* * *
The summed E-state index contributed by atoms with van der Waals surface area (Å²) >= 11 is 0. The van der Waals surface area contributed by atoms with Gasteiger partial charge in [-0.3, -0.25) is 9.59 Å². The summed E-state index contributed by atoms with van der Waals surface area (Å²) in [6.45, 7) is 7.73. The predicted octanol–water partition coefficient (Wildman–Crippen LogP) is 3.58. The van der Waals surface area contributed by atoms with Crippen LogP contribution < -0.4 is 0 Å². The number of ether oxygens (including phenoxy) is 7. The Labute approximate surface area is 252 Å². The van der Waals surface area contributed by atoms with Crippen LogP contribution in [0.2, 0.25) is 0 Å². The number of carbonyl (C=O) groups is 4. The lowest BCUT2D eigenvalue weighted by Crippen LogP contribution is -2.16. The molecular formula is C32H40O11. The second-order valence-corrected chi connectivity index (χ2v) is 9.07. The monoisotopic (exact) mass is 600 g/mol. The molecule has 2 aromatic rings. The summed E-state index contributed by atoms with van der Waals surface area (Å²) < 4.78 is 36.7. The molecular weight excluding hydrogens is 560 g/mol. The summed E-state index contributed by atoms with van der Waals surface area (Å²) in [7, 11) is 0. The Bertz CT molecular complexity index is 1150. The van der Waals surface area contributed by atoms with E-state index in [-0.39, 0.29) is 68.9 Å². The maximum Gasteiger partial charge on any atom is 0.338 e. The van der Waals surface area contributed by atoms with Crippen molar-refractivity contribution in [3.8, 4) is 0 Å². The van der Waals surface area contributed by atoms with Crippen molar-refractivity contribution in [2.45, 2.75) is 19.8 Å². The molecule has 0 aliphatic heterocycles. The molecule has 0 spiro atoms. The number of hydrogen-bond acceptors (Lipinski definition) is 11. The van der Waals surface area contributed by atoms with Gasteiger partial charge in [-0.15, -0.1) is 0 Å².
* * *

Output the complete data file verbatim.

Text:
The summed E-state index contributed by atoms with van der Waals surface area (Å²) >= 11 is 0. The van der Waals surface area contributed by atoms with Gasteiger partial charge in [-0.3, -0.25) is 9.59 Å². The summed E-state index contributed by atoms with van der Waals surface area (Å²) in [6.45, 7) is 7.73. The predicted octanol–water partition coefficient (Wildman–Crippen LogP) is 3.58. The van der Waals surface area contributed by atoms with Crippen LogP contribution < -0.4 is 0 Å². The number of ether oxygens (including phenoxy) is 7. The Labute approximate surface area is 252 Å². The van der Waals surface area contributed by atoms with Crippen LogP contribution in [0.2, 0.25) is 0 Å². The number of carbonyl (C=O) groups is 4. The lowest BCUT2D eigenvalue weighted by Crippen LogP contribution is -2.16. The molecular formula is C32H40O11. The second-order valence-corrected chi connectivity index (χ2v) is 9.07. The monoisotopic (exact) mass is 600 g/mol. The molecule has 2 aromatic rings. The summed E-state index contributed by atoms with van der Waals surface area (Å²) < 4.78 is 36.7. The molecular weight excluding hydrogens is 560 g/mol. The summed E-state index contributed by atoms with van der Waals surface area (Å²) in [7, 11) is 0. The Bertz CT molecular complexity index is 1150. The van der Waals surface area contributed by atoms with E-state index in [-0.39, 0.29) is 68.9 Å². The maximum Gasteiger partial charge on any atom is 0.338 e. The van der Waals surface area contributed by atoms with Crippen molar-refractivity contribution in [3.8, 4) is 0 Å². The van der Waals surface area contributed by atoms with Crippen molar-refractivity contribution in [2.45, 2.75) is 19.8 Å². The molecule has 0 aliphatic heterocycles. The molecule has 0 spiro atoms. The number of hydrogen-bond acceptors (Lipinski definition) is 11. The van der Waals surface area contributed by atoms with Gasteiger partial charge in [-0.15, -0.1) is 0 Å².